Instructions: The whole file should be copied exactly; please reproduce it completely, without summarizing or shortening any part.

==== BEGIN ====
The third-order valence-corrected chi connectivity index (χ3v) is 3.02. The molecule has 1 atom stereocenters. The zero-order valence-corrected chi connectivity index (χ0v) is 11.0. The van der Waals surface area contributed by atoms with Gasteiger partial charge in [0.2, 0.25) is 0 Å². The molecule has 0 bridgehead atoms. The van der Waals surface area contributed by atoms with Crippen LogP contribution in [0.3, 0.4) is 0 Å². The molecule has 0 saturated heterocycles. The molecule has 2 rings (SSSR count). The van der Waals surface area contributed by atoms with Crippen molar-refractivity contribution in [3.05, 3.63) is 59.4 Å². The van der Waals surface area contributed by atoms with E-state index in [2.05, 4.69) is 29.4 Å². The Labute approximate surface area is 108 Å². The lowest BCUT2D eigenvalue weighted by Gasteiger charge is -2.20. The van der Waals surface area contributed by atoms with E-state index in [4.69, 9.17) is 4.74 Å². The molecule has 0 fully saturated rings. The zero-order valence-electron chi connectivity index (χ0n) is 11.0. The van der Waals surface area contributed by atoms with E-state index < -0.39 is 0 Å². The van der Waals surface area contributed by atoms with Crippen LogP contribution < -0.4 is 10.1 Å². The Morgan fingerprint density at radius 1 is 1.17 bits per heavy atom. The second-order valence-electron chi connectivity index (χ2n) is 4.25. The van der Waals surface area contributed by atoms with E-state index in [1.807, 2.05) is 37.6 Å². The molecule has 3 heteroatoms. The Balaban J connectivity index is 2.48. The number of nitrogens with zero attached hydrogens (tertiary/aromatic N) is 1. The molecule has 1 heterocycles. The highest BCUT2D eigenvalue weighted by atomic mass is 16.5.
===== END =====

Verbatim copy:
The third-order valence-corrected chi connectivity index (χ3v) is 3.02. The molecule has 1 atom stereocenters. The zero-order valence-corrected chi connectivity index (χ0v) is 11.0. The van der Waals surface area contributed by atoms with Gasteiger partial charge in [0.2, 0.25) is 0 Å². The molecule has 0 bridgehead atoms. The van der Waals surface area contributed by atoms with Crippen LogP contribution in [0.3, 0.4) is 0 Å². The molecule has 0 saturated heterocycles. The molecule has 2 rings (SSSR count). The van der Waals surface area contributed by atoms with Crippen molar-refractivity contribution in [3.05, 3.63) is 59.4 Å². The van der Waals surface area contributed by atoms with E-state index in [2.05, 4.69) is 29.4 Å². The Labute approximate surface area is 108 Å². The lowest BCUT2D eigenvalue weighted by Gasteiger charge is -2.20. The van der Waals surface area contributed by atoms with E-state index in [4.69, 9.17) is 4.74 Å². The molecule has 0 fully saturated rings. The zero-order valence-electron chi connectivity index (χ0n) is 11.0. The van der Waals surface area contributed by atoms with E-state index < -0.39 is 0 Å². The van der Waals surface area contributed by atoms with Crippen LogP contribution < -0.4 is 10.1 Å². The Morgan fingerprint density at radius 1 is 1.17 bits per heavy atom. The second-order valence-electron chi connectivity index (χ2n) is 4.25. The van der Waals surface area contributed by atoms with E-state index in [1.807, 2.05) is 37.6 Å². The molecule has 3 heteroatoms. The Balaban J connectivity index is 2.48. The number of nitrogens with zero attached hydrogens (tertiary/aromatic N) is 1. The molecule has 1 heterocycles. The highest BCUT2D eigenvalue weighted by atomic mass is 16.5.